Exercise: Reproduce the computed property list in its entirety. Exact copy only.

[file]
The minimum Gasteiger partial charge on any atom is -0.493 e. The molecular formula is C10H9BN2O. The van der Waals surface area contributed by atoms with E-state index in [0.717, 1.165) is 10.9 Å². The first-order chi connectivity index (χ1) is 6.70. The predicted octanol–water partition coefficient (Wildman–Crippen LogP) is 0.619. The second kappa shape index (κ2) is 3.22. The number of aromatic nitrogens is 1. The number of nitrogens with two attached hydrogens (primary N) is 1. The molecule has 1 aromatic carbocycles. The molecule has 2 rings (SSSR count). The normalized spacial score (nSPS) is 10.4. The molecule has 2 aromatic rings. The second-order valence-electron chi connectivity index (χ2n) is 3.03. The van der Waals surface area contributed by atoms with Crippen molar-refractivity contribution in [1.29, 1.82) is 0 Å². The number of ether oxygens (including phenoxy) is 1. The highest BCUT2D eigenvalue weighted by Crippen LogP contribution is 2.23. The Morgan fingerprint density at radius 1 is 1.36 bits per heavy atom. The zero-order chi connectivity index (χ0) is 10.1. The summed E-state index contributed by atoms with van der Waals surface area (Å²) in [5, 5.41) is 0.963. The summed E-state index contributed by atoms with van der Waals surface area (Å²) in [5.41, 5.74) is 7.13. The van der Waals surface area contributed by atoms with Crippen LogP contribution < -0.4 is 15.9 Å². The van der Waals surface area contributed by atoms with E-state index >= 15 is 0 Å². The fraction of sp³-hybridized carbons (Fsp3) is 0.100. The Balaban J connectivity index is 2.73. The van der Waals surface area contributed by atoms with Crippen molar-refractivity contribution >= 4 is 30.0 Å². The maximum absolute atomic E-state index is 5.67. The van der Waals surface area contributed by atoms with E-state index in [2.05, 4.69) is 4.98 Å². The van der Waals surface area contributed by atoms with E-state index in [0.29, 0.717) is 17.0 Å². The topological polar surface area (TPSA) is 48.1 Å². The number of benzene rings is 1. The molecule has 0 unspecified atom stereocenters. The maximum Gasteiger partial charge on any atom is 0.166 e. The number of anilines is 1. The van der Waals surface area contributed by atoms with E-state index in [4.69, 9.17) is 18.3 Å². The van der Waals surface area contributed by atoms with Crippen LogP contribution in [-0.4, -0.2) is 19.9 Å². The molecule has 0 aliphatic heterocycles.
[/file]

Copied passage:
The minimum Gasteiger partial charge on any atom is -0.493 e. The molecular formula is C10H9BN2O. The van der Waals surface area contributed by atoms with E-state index in [0.717, 1.165) is 10.9 Å². The first-order chi connectivity index (χ1) is 6.70. The predicted octanol–water partition coefficient (Wildman–Crippen LogP) is 0.619. The second kappa shape index (κ2) is 3.22. The number of aromatic nitrogens is 1. The number of nitrogens with two attached hydrogens (primary N) is 1. The molecule has 1 aromatic carbocycles. The molecule has 2 rings (SSSR count). The normalized spacial score (nSPS) is 10.4. The molecule has 2 aromatic rings. The second-order valence-electron chi connectivity index (χ2n) is 3.03. The van der Waals surface area contributed by atoms with Crippen molar-refractivity contribution in [1.29, 1.82) is 0 Å². The number of ether oxygens (including phenoxy) is 1. The highest BCUT2D eigenvalue weighted by Crippen LogP contribution is 2.23. The Morgan fingerprint density at radius 1 is 1.36 bits per heavy atom. The zero-order chi connectivity index (χ0) is 10.1. The summed E-state index contributed by atoms with van der Waals surface area (Å²) in [5, 5.41) is 0.963. The summed E-state index contributed by atoms with van der Waals surface area (Å²) in [5.41, 5.74) is 7.13. The van der Waals surface area contributed by atoms with Crippen LogP contribution < -0.4 is 15.9 Å². The van der Waals surface area contributed by atoms with E-state index >= 15 is 0 Å². The fraction of sp³-hybridized carbons (Fsp3) is 0.100. The Balaban J connectivity index is 2.73. The van der Waals surface area contributed by atoms with Crippen molar-refractivity contribution >= 4 is 30.0 Å². The maximum absolute atomic E-state index is 5.67. The van der Waals surface area contributed by atoms with E-state index in [2.05, 4.69) is 4.98 Å². The van der Waals surface area contributed by atoms with E-state index in [0.29, 0.717) is 17.0 Å². The topological polar surface area (TPSA) is 48.1 Å². The number of benzene rings is 1. The molecule has 0 unspecified atom stereocenters. The maximum Gasteiger partial charge on any atom is 0.166 e. The number of anilines is 1. The van der Waals surface area contributed by atoms with E-state index in [4.69, 9.17) is 18.3 Å². The van der Waals surface area contributed by atoms with Crippen LogP contribution in [-0.4, -0.2) is 19.9 Å². The molecule has 0 aliphatic heterocycles.